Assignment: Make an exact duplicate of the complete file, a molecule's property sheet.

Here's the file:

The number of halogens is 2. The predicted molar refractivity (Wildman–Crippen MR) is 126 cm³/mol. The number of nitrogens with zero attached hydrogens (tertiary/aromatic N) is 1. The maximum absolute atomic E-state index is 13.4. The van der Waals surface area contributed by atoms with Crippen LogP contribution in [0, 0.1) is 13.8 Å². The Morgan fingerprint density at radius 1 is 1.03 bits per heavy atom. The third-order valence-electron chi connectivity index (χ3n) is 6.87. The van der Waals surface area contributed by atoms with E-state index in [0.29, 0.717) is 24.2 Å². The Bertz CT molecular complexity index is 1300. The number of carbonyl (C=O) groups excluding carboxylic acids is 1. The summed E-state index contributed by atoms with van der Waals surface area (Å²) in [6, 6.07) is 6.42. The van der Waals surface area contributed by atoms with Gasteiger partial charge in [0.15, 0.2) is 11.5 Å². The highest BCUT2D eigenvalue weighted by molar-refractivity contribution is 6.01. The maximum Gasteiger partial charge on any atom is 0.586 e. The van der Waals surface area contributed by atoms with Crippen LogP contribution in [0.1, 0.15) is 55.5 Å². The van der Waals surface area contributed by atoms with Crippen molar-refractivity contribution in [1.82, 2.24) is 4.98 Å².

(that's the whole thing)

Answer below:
The number of halogens is 2. The predicted molar refractivity (Wildman–Crippen MR) is 126 cm³/mol. The number of nitrogens with zero attached hydrogens (tertiary/aromatic N) is 1. The maximum absolute atomic E-state index is 13.4. The van der Waals surface area contributed by atoms with Crippen LogP contribution in [0, 0.1) is 13.8 Å². The Morgan fingerprint density at radius 1 is 1.03 bits per heavy atom. The third-order valence-electron chi connectivity index (χ3n) is 6.87. The van der Waals surface area contributed by atoms with E-state index in [0.29, 0.717) is 24.2 Å². The Bertz CT molecular complexity index is 1300. The number of carbonyl (C=O) groups excluding carboxylic acids is 1. The summed E-state index contributed by atoms with van der Waals surface area (Å²) in [6, 6.07) is 6.42. The van der Waals surface area contributed by atoms with Gasteiger partial charge in [0.15, 0.2) is 11.5 Å². The highest BCUT2D eigenvalue weighted by molar-refractivity contribution is 6.01. The maximum Gasteiger partial charge on any atom is 0.586 e. The van der Waals surface area contributed by atoms with Crippen LogP contribution in [0.1, 0.15) is 55.5 Å². The van der Waals surface area contributed by atoms with Crippen molar-refractivity contribution in [1.82, 2.24) is 4.98 Å².